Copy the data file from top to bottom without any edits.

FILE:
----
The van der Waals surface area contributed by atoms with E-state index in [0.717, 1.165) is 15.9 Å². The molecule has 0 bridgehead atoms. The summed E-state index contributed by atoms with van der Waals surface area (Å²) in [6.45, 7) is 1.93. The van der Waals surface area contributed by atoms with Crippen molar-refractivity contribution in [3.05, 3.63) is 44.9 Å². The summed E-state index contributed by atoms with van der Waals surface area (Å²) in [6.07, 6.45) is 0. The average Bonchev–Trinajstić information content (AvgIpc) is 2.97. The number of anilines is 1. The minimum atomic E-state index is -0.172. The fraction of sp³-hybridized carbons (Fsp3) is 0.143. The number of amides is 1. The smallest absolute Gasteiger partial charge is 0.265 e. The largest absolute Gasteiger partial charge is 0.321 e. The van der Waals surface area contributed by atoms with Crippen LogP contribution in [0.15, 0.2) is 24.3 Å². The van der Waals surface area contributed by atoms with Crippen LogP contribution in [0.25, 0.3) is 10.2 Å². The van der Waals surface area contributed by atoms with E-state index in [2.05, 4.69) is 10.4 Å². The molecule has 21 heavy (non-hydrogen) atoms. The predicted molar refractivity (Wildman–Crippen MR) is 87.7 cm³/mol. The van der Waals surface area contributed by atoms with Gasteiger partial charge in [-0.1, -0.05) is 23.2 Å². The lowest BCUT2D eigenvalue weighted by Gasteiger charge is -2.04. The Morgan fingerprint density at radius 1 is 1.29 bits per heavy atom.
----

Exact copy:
The van der Waals surface area contributed by atoms with E-state index in [0.717, 1.165) is 15.9 Å². The molecule has 0 bridgehead atoms. The summed E-state index contributed by atoms with van der Waals surface area (Å²) in [6.45, 7) is 1.93. The van der Waals surface area contributed by atoms with Crippen molar-refractivity contribution in [3.05, 3.63) is 44.9 Å². The summed E-state index contributed by atoms with van der Waals surface area (Å²) in [6.07, 6.45) is 0. The average Bonchev–Trinajstić information content (AvgIpc) is 2.97. The number of anilines is 1. The minimum atomic E-state index is -0.172. The fraction of sp³-hybridized carbons (Fsp3) is 0.143. The number of amides is 1. The smallest absolute Gasteiger partial charge is 0.265 e. The largest absolute Gasteiger partial charge is 0.321 e. The van der Waals surface area contributed by atoms with Crippen LogP contribution in [0.15, 0.2) is 24.3 Å². The van der Waals surface area contributed by atoms with Crippen LogP contribution in [0.25, 0.3) is 10.2 Å². The van der Waals surface area contributed by atoms with E-state index in [2.05, 4.69) is 10.4 Å². The molecule has 21 heavy (non-hydrogen) atoms. The predicted molar refractivity (Wildman–Crippen MR) is 87.7 cm³/mol. The van der Waals surface area contributed by atoms with Gasteiger partial charge in [-0.1, -0.05) is 23.2 Å². The lowest BCUT2D eigenvalue weighted by Gasteiger charge is -2.04. The Morgan fingerprint density at radius 1 is 1.29 bits per heavy atom.